Genes Reunited Blog
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750 years ago, English parliament met in Westminster for the first time. Ever since then, politicians walking the corridors of power have done whatever it takes to keep the country running smoothly and expense every meal they possibly can, from larks’ tongues to Boots meal deals (bizarrely both of those were John Prescott). Over the past seven centuries, Westminster has hosted the people who have had perhaps more sway over our society than anyone else.
It has also played host to more offensive rhetoric and back-biting than every Christmas special in the Queen Vic.
Strict rules are in place, banning the use of unparliamentary language, including words like ‘git’, ‘tart’, ‘coward’ and ‘blackguard’, meaning that politicians throughout history have had to resort to imaginative comebacks to convey their contempt.
Here’s a list of politicians and their affiliates leaving no doubt over their feelings for their adversaries from the golden age of clever rich people beating each other over the head with the full extent of the English language. To see more of these insults in action, explore our newspaper archive.
- “That will depend, my Lord, on whether I embrace your principles, or your mistress.”The retort of John Wilkes after the Earl of Sandwich informed him that “Upon my soul, Wilkes, I don’t know whether you’ll die upon the gallows, or of syphilis”
- A retail mind in a wholesale business. –
- He brings to the fierce struggle of politics the tepid enthusiasm of a lazy summer afternoon at a cricket match. –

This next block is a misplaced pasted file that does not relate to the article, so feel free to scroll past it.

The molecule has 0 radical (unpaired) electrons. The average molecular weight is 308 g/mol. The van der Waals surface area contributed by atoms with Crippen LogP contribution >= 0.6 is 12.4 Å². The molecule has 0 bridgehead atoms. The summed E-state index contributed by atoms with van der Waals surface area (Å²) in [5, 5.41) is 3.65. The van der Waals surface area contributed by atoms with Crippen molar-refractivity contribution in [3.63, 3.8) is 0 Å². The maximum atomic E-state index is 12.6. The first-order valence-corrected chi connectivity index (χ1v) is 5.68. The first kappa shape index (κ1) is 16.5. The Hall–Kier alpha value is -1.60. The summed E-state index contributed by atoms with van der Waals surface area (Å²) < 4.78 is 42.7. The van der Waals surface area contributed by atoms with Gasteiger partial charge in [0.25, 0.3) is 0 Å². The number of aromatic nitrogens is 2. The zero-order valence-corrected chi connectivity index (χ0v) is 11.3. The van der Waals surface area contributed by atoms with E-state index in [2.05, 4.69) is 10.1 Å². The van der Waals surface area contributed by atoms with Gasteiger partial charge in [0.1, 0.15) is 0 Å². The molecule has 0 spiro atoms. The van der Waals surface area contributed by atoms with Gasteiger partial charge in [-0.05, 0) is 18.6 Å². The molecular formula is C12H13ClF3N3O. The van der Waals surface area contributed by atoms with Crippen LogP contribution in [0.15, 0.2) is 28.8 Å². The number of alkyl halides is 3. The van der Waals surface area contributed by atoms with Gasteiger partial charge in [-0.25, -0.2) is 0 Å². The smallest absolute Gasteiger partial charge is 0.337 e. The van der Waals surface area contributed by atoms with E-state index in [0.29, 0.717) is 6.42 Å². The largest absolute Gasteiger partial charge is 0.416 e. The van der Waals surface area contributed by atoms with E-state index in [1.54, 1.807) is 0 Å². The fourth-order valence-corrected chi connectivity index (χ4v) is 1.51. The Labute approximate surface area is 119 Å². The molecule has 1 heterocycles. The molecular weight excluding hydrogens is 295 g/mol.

- He did not seem to care which way he travelled, as long as he was in the driver’s seat. –
- He is a self-made man and worships his creator. –
- He occasionally stumbled over the truth, but hastily picked himself up and hurried on as if nothing had happened. –
- He spent his whole life in plastering together the true and the false and therefrom manufacturing the plausible. –
- He would kill his own mother just so that he could use her skin to make a drum to beat his own praises. –
- His impact on history would be no more than the whiff of scent on a lady’s handkerchief. –
- I think Baldwin has gone mad. He simply takes one jump in the dark; looks around and then takes another. –
- I thought he was a young man of promise; but it appears he was a young man of promises. –
- If a traveller were informed that such a man was the leader of the House of Commons, he might begin to comprehend how the Egyptians worshipped an insect. –
- If Gladstone fell into the Thames, that would be a misfortune, and if anybody pulled him out that, I suppose, would be a calamity. –
- If Kitchener was not a great man, he was at least, a great poster. –
- It was said Mr Gladstone could convince most people of most things, and himself of anything. –
- The right honourable and learned gentleman has twice crossed the floor of this House, each time leaving behind a trail of slime. –
- The Right Honourable Gentleman is indebted to his memory for his jests and to his imagination for his facts. –
- Winston has devoted the best years of his life to preparing his impromptu speeches. –